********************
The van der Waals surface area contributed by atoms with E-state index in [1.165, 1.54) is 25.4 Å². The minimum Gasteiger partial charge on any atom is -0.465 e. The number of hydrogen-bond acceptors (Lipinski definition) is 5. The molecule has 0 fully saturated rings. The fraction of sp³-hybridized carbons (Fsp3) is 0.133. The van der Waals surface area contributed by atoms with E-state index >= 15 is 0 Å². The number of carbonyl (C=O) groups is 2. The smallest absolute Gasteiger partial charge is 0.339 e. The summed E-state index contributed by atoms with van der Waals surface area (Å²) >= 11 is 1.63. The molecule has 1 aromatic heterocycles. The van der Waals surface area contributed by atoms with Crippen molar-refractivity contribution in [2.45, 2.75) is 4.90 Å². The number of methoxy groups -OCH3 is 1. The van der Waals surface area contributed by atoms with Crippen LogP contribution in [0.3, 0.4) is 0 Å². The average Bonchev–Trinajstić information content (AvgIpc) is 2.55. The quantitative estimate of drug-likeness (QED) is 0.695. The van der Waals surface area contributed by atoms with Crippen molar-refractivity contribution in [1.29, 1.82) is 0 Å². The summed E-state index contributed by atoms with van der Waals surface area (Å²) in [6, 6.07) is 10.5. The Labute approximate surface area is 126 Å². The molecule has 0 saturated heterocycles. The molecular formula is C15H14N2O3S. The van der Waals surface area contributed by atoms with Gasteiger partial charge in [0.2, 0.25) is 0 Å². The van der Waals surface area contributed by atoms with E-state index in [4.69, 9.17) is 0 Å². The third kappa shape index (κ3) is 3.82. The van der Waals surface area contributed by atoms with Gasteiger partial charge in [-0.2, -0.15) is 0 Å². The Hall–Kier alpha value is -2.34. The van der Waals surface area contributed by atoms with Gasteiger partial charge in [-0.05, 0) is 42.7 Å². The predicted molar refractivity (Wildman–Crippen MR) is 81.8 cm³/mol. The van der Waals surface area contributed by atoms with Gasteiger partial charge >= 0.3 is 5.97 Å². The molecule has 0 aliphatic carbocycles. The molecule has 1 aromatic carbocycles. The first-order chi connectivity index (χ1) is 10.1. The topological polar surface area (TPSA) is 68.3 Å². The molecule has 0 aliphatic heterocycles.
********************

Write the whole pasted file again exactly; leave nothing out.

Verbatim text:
The van der Waals surface area contributed by atoms with E-state index in [1.165, 1.54) is 25.4 Å². The minimum Gasteiger partial charge on any atom is -0.465 e. The number of hydrogen-bond acceptors (Lipinski definition) is 5. The molecule has 0 fully saturated rings. The fraction of sp³-hybridized carbons (Fsp3) is 0.133. The van der Waals surface area contributed by atoms with E-state index >= 15 is 0 Å². The number of carbonyl (C=O) groups is 2. The smallest absolute Gasteiger partial charge is 0.339 e. The summed E-state index contributed by atoms with van der Waals surface area (Å²) >= 11 is 1.63. The molecule has 1 aromatic heterocycles. The van der Waals surface area contributed by atoms with Crippen molar-refractivity contribution in [2.45, 2.75) is 4.90 Å². The number of methoxy groups -OCH3 is 1. The van der Waals surface area contributed by atoms with Crippen LogP contribution in [0.3, 0.4) is 0 Å². The average Bonchev–Trinajstić information content (AvgIpc) is 2.55. The quantitative estimate of drug-likeness (QED) is 0.695. The van der Waals surface area contributed by atoms with Crippen molar-refractivity contribution in [1.29, 1.82) is 0 Å². The summed E-state index contributed by atoms with van der Waals surface area (Å²) in [6, 6.07) is 10.5. The Labute approximate surface area is 126 Å². The molecule has 0 saturated heterocycles. The molecular formula is C15H14N2O3S. The van der Waals surface area contributed by atoms with Gasteiger partial charge in [0.2, 0.25) is 0 Å². The van der Waals surface area contributed by atoms with E-state index in [4.69, 9.17) is 0 Å². The third kappa shape index (κ3) is 3.82. The van der Waals surface area contributed by atoms with Gasteiger partial charge in [-0.2, -0.15) is 0 Å². The Hall–Kier alpha value is -2.34. The van der Waals surface area contributed by atoms with Gasteiger partial charge in [-0.05, 0) is 42.7 Å². The predicted molar refractivity (Wildman–Crippen MR) is 81.8 cm³/mol. The van der Waals surface area contributed by atoms with Gasteiger partial charge >= 0.3 is 5.97 Å². The molecule has 0 aliphatic carbocycles. The molecule has 1 aromatic carbocycles. The first-order chi connectivity index (χ1) is 10.1. The topological polar surface area (TPSA) is 68.3 Å². The molecule has 0 aliphatic heterocycles.